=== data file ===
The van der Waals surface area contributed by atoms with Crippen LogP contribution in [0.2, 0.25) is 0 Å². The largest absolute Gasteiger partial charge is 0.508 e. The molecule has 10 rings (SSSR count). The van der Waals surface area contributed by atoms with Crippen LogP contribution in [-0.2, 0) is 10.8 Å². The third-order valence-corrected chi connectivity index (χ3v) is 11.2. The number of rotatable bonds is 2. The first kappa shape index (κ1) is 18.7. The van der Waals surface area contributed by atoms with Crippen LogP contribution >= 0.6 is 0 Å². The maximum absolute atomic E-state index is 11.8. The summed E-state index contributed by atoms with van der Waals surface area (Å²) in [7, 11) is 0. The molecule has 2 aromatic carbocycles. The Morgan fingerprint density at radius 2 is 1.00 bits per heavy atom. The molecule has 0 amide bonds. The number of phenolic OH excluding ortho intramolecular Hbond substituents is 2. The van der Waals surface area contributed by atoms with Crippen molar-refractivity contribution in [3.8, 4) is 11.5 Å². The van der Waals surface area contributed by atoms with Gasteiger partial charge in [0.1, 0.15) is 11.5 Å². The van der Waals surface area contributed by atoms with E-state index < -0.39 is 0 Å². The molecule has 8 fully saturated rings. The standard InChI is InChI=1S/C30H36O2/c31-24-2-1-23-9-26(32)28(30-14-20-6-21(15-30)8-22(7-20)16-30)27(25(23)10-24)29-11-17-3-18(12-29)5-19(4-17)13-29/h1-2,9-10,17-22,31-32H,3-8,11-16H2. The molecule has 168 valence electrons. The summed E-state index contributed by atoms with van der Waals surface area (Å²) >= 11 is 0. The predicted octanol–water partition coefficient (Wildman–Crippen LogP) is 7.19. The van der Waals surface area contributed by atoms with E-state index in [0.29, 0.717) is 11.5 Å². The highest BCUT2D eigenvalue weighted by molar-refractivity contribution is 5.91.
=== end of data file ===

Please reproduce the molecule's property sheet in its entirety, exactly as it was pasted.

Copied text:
The van der Waals surface area contributed by atoms with Crippen LogP contribution in [0.2, 0.25) is 0 Å². The largest absolute Gasteiger partial charge is 0.508 e. The molecule has 10 rings (SSSR count). The van der Waals surface area contributed by atoms with Crippen LogP contribution in [-0.2, 0) is 10.8 Å². The third-order valence-corrected chi connectivity index (χ3v) is 11.2. The number of rotatable bonds is 2. The first kappa shape index (κ1) is 18.7. The van der Waals surface area contributed by atoms with Crippen LogP contribution >= 0.6 is 0 Å². The maximum absolute atomic E-state index is 11.8. The summed E-state index contributed by atoms with van der Waals surface area (Å²) in [7, 11) is 0. The molecule has 2 aromatic carbocycles. The Morgan fingerprint density at radius 2 is 1.00 bits per heavy atom. The molecule has 0 amide bonds. The number of phenolic OH excluding ortho intramolecular Hbond substituents is 2. The van der Waals surface area contributed by atoms with Crippen molar-refractivity contribution in [3.8, 4) is 11.5 Å². The van der Waals surface area contributed by atoms with Gasteiger partial charge in [0.1, 0.15) is 11.5 Å². The van der Waals surface area contributed by atoms with E-state index < -0.39 is 0 Å². The molecule has 8 fully saturated rings. The standard InChI is InChI=1S/C30H36O2/c31-24-2-1-23-9-26(32)28(30-14-20-6-21(15-30)8-22(7-20)16-30)27(25(23)10-24)29-11-17-3-18(12-29)5-19(4-17)13-29/h1-2,9-10,17-22,31-32H,3-8,11-16H2. The molecule has 168 valence electrons. The summed E-state index contributed by atoms with van der Waals surface area (Å²) >= 11 is 0. The predicted octanol–water partition coefficient (Wildman–Crippen LogP) is 7.19. The van der Waals surface area contributed by atoms with E-state index in [0.29, 0.717) is 11.5 Å². The highest BCUT2D eigenvalue weighted by molar-refractivity contribution is 5.91.